Works by Handel, Rachmaninov, Gershwin and Tchaikovsky (trans. Earl Wild)
Vittorio Forte (piano)
Odradek ODRCD399 77:33 mins
Transcriptions were the TikTok videos of the early 20th century, providing a format for pianists to put their stamp on contemporary hits. Earl Wild (1915-2010) regularly heard Rachmaninov perform his own transcriptions – and the American pianist’s versions of Rachmaninov’s songs feel inherently meta. Sorrow in Springtime from Op. 21 (No. 12) hams up the romantic elements, with expanding flowing melodies. Here, and in Floods of Spring, Op. 14, No. 11, pianist Vittorio Forte underlines the impressionistic elements. (The Bechstein piano is carefully captured by specialist label Odradek.) The Muse, Op. 24, No. 1 comes across as sentimental rather than wistful, whereas the sparsely textured Dreams packs a powerful punch.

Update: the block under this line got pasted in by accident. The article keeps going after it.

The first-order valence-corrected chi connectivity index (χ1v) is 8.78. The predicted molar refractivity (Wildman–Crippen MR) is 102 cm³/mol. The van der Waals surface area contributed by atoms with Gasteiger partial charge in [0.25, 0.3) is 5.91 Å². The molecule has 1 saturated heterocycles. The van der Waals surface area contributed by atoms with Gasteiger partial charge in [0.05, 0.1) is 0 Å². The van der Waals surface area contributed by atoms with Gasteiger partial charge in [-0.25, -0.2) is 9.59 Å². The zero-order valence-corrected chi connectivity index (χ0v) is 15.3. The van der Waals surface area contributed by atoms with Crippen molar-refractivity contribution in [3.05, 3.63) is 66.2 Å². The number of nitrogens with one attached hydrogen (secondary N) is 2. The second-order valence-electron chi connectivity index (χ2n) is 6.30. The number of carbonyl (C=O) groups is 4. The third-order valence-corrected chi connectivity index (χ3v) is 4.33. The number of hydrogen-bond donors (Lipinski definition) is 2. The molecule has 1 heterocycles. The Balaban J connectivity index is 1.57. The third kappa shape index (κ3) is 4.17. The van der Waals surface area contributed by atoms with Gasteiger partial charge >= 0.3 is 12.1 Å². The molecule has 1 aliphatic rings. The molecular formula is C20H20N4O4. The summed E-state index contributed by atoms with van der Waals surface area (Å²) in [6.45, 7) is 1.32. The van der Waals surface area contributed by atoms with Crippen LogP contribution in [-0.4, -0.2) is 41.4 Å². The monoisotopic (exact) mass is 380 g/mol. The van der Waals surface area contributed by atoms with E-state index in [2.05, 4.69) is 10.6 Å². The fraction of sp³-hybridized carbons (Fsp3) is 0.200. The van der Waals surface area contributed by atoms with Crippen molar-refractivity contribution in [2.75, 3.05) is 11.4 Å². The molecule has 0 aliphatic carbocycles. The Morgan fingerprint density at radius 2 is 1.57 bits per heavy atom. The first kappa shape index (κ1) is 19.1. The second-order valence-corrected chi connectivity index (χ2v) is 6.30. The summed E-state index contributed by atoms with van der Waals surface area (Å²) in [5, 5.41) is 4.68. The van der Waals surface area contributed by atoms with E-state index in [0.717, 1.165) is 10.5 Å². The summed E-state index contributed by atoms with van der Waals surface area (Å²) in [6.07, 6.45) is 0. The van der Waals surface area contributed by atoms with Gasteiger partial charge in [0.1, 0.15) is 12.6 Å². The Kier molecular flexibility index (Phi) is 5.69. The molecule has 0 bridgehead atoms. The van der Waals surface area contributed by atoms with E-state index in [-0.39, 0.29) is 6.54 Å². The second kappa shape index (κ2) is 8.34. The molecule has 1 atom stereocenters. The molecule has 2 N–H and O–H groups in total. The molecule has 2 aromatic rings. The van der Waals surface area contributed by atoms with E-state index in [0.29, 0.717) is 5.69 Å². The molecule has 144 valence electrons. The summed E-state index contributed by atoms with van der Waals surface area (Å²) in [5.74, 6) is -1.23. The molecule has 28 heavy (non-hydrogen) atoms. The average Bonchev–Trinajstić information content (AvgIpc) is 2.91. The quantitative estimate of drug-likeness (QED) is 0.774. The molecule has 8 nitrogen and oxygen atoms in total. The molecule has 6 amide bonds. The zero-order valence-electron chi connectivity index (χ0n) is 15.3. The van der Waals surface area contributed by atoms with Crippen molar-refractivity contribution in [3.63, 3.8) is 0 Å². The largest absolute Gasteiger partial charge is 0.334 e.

The seven etudes based on George Gershwin’s piano arrangements of his songs are glorious. Wild, whose early performances of Rhapsody in Blue are often said to have secured his solo career, has carefully synthesised the various styles to produce transcriptions that are both frothy and deeply virtuosic. Cascading notes render ‘Liza’ – from the musical Show Girl – virtually unrecognisable; ‘Somebody Loves Me’ is transformed by extended melodic development. Ultimately, this is what marks a good transcription: Wild’s The Man I Love is not merely a cover of the 1920s favourite, it has its own voice, beautifully delineated by Forte.
The two Tchaikovsky pieces are less successful. Dance of the Four Swans (from Swan Lake) feels a little clunky. Forte’s closing transcription of CPE Bach’s Solfeggietto is a fitting tribute to the art form.